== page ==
Autrey Mill Nature Preserve is a magical mix of foliage and manmade marvels. Photo by the author
Autrey Mill Nature Preserve —John’s Creek
This 46-acre preserve offers 2.5 miles of trails with a free cell phone audio tour. You’ll pass the rocks that once stood as the base of the flour and grain mill that operated from 1877-1907 while exploring wetlands and seeing wildlife. Be sure to go past the small church on the recently completed Warsaw Trail. The Atlanta hiking grounds are free and open every day from dawn to dusk. However, plan to come when the farm museum and visitor center are open, featuring several live snakes and frogs. Kids will enjoy the butterfly garden and farm animals on the site. Restrooms and picnic areas are available.
Cochran Mill Park offers both basic and intermediate hiking trails. Photo by the author
Cochran Mill Park —Chattahoochee Hills
With 800 acres in south Fulton County, Cochran Mill Park offers 18 miles of trails, a playground, picnic tables, and restrooms. The 2.3 miles of orange-blazed looping trails to Cochran Mill Falls is a great family-friendly hike that starts across the street (east) from the parking lot on Cochran Mill Road. The west side of the park offers more difficult trails including the 5.4-mile round-trip trek to Henry Mill Falls, mountain bike trails, and horseback trails. Download the free app which shows a trail map with your location and isn’t dependent on having a cell signal. Parking is $5 unless you are a resident of Chattahoochee Hills.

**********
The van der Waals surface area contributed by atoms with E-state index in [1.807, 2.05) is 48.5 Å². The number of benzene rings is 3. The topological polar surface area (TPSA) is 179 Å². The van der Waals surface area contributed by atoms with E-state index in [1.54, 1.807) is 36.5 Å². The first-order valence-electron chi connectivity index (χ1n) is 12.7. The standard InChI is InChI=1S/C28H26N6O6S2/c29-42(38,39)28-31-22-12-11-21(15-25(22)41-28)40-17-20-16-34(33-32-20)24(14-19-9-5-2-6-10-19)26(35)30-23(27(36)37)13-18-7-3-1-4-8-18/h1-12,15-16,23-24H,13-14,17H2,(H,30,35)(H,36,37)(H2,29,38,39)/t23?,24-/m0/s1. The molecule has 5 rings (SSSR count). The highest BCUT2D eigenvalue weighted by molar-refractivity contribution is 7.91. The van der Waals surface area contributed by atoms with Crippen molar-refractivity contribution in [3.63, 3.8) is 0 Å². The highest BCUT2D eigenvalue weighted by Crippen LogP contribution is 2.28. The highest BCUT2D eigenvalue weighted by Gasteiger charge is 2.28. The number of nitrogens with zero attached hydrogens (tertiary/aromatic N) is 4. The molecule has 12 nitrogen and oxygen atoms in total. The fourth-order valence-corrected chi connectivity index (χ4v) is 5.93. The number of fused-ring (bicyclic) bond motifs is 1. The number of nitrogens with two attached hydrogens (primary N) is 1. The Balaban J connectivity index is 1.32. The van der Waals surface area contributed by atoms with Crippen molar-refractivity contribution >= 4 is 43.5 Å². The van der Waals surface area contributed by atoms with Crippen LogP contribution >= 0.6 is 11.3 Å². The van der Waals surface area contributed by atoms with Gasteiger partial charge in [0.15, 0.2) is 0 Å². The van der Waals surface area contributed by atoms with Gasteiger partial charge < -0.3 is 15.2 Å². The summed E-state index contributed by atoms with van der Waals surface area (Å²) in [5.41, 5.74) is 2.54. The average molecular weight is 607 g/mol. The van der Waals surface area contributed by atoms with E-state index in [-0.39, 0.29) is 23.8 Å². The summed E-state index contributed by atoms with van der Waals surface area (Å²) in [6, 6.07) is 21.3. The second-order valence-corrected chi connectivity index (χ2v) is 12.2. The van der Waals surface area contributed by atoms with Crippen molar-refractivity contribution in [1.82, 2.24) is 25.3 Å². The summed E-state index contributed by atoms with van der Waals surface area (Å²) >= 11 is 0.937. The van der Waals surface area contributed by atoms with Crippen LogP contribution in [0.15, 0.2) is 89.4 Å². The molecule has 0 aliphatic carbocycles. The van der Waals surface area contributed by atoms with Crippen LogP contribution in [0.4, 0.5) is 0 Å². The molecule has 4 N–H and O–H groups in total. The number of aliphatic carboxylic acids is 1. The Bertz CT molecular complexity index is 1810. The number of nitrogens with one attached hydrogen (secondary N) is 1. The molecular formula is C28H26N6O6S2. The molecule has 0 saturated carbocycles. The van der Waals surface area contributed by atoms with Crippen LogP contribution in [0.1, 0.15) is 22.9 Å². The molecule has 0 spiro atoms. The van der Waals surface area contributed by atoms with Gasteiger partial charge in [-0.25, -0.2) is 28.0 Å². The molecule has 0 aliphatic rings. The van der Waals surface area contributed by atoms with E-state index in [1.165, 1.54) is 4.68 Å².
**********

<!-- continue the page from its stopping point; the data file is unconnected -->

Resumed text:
Arabia Mountain National Heritage Area is only 20 minutes east of downtown Atlanta. Photo by the author
Arabia Mountain National Heritage Area —Stonecrest